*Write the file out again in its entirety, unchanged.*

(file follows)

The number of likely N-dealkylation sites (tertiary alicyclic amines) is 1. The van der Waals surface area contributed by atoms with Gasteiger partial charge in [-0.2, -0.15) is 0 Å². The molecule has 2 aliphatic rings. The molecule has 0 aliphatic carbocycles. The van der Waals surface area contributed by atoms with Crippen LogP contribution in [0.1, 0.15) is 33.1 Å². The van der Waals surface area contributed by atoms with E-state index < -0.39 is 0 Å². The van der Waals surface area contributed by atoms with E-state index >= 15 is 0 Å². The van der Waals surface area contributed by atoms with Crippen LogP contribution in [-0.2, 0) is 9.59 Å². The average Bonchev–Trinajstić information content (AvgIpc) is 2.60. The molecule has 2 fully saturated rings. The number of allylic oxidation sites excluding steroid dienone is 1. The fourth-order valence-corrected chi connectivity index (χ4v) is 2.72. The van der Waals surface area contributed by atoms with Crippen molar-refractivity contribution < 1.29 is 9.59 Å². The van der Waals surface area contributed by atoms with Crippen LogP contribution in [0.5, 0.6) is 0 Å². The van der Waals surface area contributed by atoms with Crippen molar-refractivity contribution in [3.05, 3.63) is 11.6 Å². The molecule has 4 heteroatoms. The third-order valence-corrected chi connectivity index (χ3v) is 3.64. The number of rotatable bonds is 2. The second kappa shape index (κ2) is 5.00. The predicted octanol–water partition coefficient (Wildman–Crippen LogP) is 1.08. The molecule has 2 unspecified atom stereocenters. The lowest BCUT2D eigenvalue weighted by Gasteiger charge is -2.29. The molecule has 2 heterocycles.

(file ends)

The number of likely N-dealkylation sites (tertiary alicyclic amines) is 1. The van der Waals surface area contributed by atoms with Gasteiger partial charge in [-0.2, -0.15) is 0 Å². The molecule has 2 aliphatic rings. The molecule has 0 aliphatic carbocycles. The van der Waals surface area contributed by atoms with Crippen LogP contribution in [0.1, 0.15) is 33.1 Å². The van der Waals surface area contributed by atoms with E-state index < -0.39 is 0 Å². The van der Waals surface area contributed by atoms with E-state index >= 15 is 0 Å². The van der Waals surface area contributed by atoms with Crippen LogP contribution in [-0.2, 0) is 9.59 Å². The average Bonchev–Trinajstić information content (AvgIpc) is 2.60. The molecule has 2 fully saturated rings. The number of allylic oxidation sites excluding steroid dienone is 1. The fourth-order valence-corrected chi connectivity index (χ4v) is 2.72. The van der Waals surface area contributed by atoms with Crippen molar-refractivity contribution < 1.29 is 9.59 Å². The van der Waals surface area contributed by atoms with Crippen LogP contribution in [0.5, 0.6) is 0 Å². The van der Waals surface area contributed by atoms with Crippen molar-refractivity contribution in [3.05, 3.63) is 11.6 Å². The molecule has 4 heteroatoms. The third-order valence-corrected chi connectivity index (χ3v) is 3.64. The number of rotatable bonds is 2. The second kappa shape index (κ2) is 5.00. The predicted octanol–water partition coefficient (Wildman–Crippen LogP) is 1.08. The molecule has 2 unspecified atom stereocenters. The lowest BCUT2D eigenvalue weighted by Gasteiger charge is -2.29. The molecule has 2 heterocycles.